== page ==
I love the process of setting out for a run. The night before I get out my clothes and start to plan my route in my head. I remember previous runs that I’ve enjoyed and look forward to the adventure ahead. I love running at the start of the day so as soon as I wake, trying not to disturb my husband too much, I get up and dressed and head out.
I set off with a warm up walk before breaking into a slow jog. This is the moment I’ve been looking forward to. I’m moving. As my feet start pounding the pavement my thoughts start drifting and I’m in my happy place.
And then it hits…
My breathing becomes laboured and my legs feel heavy. I wonder if I’ve forgotten how to run? Did I drink enough water the day before? How much sleep did I actually get last night? I look at the side roads and consider adjusting my route so I can head home early. Maybe I should just give up now? Not every run can be great…
But I keep going. Sometimes slower, sometimes walking, but I keep moving forward.
I’ve learnt that this is part of the process. My body is switching from an anaerobic status to an aerobic one. As I increase my demand for oxygen, my body switches gear and starts using different fuel sources. As I persevere, my breath falls into a new rhythm and I know this is going to be a good run after all, I just had to get through the pain of starting.
This is the same process we go through as we start a new habit, learn a new skill or develop a new understanding. Full of enthusiasm for the adventure ahead, we plan and we prepare, we imagine the end result and off we go! But the initial excitement wears off as things begin to get hard. We wonder if we can sustain it and before we know what’s happened the new habit has been forgotten, and we find ourselves back where we started.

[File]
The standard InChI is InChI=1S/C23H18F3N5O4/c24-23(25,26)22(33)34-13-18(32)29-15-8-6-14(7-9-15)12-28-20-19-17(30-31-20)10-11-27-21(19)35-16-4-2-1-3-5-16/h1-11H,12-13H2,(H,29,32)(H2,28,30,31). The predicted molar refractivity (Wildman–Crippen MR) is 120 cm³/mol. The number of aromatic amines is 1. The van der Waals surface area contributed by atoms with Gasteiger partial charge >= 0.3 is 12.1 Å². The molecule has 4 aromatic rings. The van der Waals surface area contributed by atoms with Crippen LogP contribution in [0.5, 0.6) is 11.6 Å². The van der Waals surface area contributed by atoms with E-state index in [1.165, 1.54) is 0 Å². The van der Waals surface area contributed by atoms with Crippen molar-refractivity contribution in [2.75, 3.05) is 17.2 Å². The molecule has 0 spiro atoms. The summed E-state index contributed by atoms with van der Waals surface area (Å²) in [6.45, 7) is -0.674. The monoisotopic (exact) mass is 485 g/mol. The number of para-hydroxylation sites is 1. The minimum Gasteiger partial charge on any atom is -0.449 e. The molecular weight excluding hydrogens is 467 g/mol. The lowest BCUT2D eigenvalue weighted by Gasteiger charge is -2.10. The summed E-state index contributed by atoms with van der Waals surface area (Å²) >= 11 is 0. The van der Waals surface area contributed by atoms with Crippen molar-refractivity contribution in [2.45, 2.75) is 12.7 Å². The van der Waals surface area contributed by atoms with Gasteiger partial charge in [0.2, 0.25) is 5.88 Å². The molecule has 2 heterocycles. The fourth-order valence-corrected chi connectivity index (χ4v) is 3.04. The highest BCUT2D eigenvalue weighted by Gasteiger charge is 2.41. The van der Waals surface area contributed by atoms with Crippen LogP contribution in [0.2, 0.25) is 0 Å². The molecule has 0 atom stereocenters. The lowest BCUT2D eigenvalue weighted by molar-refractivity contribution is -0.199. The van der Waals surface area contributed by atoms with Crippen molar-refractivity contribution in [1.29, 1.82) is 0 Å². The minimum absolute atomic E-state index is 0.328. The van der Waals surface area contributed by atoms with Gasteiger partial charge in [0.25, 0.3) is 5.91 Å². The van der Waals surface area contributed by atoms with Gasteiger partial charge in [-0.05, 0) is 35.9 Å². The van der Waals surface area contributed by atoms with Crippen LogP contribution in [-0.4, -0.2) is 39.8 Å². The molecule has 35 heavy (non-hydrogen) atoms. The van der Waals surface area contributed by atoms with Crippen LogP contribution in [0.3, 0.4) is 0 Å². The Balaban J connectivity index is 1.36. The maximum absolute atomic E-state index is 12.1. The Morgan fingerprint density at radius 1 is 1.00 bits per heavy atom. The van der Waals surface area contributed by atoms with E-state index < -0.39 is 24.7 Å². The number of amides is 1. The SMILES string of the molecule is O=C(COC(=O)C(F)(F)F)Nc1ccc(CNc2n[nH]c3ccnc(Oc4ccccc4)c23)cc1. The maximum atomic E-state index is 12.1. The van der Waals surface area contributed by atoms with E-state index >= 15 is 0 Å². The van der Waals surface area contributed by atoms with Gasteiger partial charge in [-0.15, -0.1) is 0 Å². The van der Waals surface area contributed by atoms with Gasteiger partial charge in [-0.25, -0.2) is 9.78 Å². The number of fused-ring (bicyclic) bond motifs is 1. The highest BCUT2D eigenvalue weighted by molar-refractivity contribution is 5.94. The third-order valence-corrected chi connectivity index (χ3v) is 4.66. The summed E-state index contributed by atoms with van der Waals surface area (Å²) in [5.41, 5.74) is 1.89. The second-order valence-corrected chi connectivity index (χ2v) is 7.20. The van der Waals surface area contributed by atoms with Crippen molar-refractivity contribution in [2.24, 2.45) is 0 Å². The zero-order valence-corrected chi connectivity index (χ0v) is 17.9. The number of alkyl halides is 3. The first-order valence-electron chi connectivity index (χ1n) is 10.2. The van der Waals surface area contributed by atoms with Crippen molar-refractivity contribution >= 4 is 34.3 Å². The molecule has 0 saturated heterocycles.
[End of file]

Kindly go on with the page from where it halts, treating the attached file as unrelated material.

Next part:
Just like pushing past the start of a run, there are 4 things you can do to help you stay the course and establish new habits.
Whenever I set out running with no particular route in mind, it becomes really easy to take a short cut and head home early. However when I plan my route in advance I’m more likely to keep going. As it gets tough I can talk myself into just going to the next planned corner and then seeing how I feel. As you build changes into your life, plan when and how you’re going to do them. Anticipate in advance where you’re going to find it hard and how you’re going to deal with it. That way you’ve already got a strategy in place for when feelings aren’t enough to keep you motivated.
Build up Speed.
Real change is a marathon and not a sprint, so set out slowly and allow yourself time to settle into your new routine. Doing something for 5 minutes a day, or 20 minutes three times a week, will bring about more sustainable change than dedicating full days to it and then becoming tired and overwhelmed. As the changes start to become second nature you’ll notice your pace pick up.
Often when we set new goals it’s tempting to keep them a secret. We wait until we’ve mastered it so we can do a big reveal, or rather we don’t want any of our potential failures to be revealed. So we hide. However, when you’re the only one who knows the goal, you believe your own excuses about why you need to abandon it. Enlist the help and support of one or two others, so have people who will cheer you on and hold you accountable. The simply act of telling my husband in advance when I plan to run makes me more compelled to follow through. It also means I have someone to share my small successes with along the way!
Never Miss Twice.
And finally, there will be times when it doesn’t go to plan. There are runs never started, and runs where I have turned back early. There are habits I’ve missed, and changes I’ve forgotten, but go again. As James Clear says “If I miss a day, I try to get back on track as quickly as possible. My general rule is Never Miss Twice.”. Just because you missed it once doesn’t mean to say you have to give up completely. It just means you missed it once.
So put on your trainers and go again!